I’m silent, still breathing. If I start to speak, I don’t know what I’ll say.

“She won’t leave,” Josh says through the locked door. “She’s sitting at the kitchen table and says she won’t go until you talk to her.”

Another deep breath and I eke out: “I won’t.”

“She knew you’d say that. So she told me to say that she’s the one in the kitchen and you’ll come out when you get hungry enough.”

He waits, quiet for a long time.

My mouth is clamped shut.

I can hear his steps creaking down the stairs. Will he go sit with her? Try to get her to leave? Will he call his mom? Jesus, the last thing we need is Paula sticking her nose in.

I get up and move, open the drawers of the changing table, the door to the closet. These past few weeks, I’ve gone through all the motions, done all the things the expectant mothers on TV do: refold the baby clothes, rearrange the nursery, recheck the hospital bag.

I circle the room again, pick up the baby monitor, put it down, stroke the baby blanket some aunt crocheted, run my finger down the spines of the chunky board books on the shelf. Somehow, they’re all the same books I had as a child: Goodnight Moon and Madeline and Corduroy. I know I owned them, but I have no memories of Mom reading them to me.

I pick up The Very Hungry Caterpillar, flip the pages.

One apple on Monday. Two pears on Tuesday. But Eric Carle left out the revolting part: once the very hungry caterpillar builds her cocoon, she’s not done eating. Before she can become a butterfly, she breaks down completely, liquifies into caterpillar soup and digests herself.

I’m soup.

I’m metabolizing myself away to nothing.

Once my daughter emerges, I won’t be her home anymore. I’ll be shredded, translucent, an empty chrysalis. I’ll be the same kind of stranger as that angry woman at my kitchen table.


At 4:00 am, she finds me in the upstairs bathroom. I’m gripping the edge of the counter with my teeth clenched so tight I can’t even tell her to go away. Without asking, she starts to rub my back in slow circles the way she used to when I was sick.

I hate that it helps.

When the contraction stops, I unclench and arch my back. “I’m still mad at you.”

“Ditto, kid. But that can wait. Where’s Josh?”

I shrug. “I’m not talking to him.”

“Deal with that later. You don’t want to go through labor alone. Trust me on this.”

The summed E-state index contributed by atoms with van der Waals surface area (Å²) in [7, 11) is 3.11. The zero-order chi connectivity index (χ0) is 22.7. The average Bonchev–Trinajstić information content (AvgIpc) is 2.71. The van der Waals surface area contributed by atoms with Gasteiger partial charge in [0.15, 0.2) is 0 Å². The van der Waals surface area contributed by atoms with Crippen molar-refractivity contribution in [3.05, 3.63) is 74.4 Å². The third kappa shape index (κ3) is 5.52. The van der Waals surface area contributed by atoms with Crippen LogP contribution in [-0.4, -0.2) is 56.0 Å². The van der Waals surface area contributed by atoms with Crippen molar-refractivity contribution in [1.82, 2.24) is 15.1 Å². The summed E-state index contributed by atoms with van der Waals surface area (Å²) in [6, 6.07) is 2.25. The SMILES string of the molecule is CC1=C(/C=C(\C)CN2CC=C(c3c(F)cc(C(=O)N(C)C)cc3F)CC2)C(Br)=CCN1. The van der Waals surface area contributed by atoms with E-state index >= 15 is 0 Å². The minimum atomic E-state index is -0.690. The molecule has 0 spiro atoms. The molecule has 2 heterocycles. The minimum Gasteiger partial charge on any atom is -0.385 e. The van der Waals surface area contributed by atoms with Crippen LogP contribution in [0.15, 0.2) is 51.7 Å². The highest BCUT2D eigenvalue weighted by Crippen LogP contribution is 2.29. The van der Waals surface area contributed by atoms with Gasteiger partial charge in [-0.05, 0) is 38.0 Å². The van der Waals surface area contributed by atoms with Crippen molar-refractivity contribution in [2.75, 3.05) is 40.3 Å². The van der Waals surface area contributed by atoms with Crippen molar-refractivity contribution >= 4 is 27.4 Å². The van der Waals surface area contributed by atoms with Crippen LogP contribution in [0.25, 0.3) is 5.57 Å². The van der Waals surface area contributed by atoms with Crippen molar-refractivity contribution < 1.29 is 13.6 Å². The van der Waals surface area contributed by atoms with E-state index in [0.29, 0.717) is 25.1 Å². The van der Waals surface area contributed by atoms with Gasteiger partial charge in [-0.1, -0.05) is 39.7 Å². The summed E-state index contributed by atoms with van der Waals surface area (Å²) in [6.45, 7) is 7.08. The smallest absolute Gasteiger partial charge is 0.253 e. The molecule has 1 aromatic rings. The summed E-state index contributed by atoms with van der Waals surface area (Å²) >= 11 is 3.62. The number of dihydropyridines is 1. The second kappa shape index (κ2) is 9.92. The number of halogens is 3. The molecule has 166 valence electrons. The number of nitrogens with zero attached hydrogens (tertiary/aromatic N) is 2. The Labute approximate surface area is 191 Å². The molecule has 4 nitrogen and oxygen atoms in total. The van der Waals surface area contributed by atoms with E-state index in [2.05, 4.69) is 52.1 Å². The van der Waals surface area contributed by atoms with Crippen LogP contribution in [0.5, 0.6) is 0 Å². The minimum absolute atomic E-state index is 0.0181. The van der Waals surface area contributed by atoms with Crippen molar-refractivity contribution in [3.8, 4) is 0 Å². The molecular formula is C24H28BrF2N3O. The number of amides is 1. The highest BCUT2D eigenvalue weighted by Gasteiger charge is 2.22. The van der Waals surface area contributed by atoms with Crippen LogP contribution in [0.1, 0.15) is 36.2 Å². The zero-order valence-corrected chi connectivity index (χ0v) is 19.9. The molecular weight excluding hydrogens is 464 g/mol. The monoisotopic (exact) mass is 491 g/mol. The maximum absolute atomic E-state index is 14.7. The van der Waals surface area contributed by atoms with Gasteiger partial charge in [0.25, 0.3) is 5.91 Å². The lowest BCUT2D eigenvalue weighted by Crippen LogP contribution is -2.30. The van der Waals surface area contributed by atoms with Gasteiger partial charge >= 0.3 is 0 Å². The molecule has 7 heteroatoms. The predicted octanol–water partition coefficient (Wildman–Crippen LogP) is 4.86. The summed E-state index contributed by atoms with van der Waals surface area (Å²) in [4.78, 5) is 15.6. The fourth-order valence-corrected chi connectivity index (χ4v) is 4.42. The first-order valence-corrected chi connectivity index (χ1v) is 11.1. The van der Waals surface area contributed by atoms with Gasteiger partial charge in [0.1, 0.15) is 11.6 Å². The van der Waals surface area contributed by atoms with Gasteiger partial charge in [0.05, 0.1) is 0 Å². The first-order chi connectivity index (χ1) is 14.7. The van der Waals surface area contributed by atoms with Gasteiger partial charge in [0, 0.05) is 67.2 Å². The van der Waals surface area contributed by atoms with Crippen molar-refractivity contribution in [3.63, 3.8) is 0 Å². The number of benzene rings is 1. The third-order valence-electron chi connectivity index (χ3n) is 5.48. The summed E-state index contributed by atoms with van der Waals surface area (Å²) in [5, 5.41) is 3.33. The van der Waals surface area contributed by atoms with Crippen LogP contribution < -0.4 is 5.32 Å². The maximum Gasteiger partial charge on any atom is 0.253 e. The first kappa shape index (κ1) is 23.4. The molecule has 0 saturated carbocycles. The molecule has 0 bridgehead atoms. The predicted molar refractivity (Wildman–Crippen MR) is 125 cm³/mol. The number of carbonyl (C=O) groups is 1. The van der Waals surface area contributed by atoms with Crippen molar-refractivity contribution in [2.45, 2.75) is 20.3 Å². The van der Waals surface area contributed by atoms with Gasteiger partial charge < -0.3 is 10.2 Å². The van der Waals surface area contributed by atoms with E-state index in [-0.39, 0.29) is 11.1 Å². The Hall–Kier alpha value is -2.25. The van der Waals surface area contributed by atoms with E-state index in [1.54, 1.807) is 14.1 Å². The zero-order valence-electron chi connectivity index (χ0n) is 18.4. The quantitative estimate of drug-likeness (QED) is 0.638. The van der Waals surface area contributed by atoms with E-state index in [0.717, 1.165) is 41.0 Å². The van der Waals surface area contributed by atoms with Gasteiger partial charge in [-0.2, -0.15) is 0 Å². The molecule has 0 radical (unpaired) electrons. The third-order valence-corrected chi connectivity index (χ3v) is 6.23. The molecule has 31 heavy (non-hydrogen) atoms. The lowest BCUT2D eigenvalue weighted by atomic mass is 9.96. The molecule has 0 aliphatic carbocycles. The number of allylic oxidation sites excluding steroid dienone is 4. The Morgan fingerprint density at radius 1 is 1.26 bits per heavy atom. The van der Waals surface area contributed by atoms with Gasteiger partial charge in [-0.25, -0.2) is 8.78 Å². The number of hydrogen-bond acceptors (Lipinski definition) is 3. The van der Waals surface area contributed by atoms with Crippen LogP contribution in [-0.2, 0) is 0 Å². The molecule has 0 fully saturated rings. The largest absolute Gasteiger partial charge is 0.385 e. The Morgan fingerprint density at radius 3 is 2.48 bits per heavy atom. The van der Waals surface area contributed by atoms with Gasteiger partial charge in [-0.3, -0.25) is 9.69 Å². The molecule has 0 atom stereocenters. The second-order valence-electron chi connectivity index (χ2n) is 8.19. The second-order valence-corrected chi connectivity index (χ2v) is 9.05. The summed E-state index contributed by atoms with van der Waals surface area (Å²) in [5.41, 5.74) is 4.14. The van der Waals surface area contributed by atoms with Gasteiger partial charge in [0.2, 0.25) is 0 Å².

“I think they’re just Braxton Hicks. I’ve had them before.”

Mom sits down on the closed toilet lid. “I had those, the last few weeks with you. The only thing that helped was getting in the bathtub.”

“The water’s cut off up here while we renovate. And even if it wasn’t, I’m too big for the damn bathtub.”

“So put this on.” She pulls down the damp bikini slung over the shower rod. “You’re not too big for the lake.”

I hesitate.

“You can’t be so mad that you’d actually prefer the pain.”

“I can’t go in by myself.”

“Who taught you never to swim alone? I’m coming with you.”

We meet by the kitchen door, and once we step outside the glow of the back porch light, she reaches for my hand. I let her take it.

We shuffle down the sandy strip and into the water, Mom still in her pajamas. With every step, we move deeper. The water erases the heaviness in my legs, eases the downward pull of my gravid middle. My body is lifting, lightening,

Still, I have every muscle tensed, waiting for the next wave of pain to drag me under. I try to float, but flounder.

Mom puts her hands on my back.

“I’ve got you. Lean back.”

So I do.

And as huge as I am, I am weightless. And I remember exactly this.

I was tiny, maybe three years old when she taught me to swim. My small head fit perfectly in the curve of her shoulder. I was a boneless starfish, trusting her hands to hold me up.

I can see the stars over Lake Michigan. I can breathe long and slow and hear the strong and regular thump of my own heart.

We are buoyant and we are safe.

Header photography © Liz Baronofsky.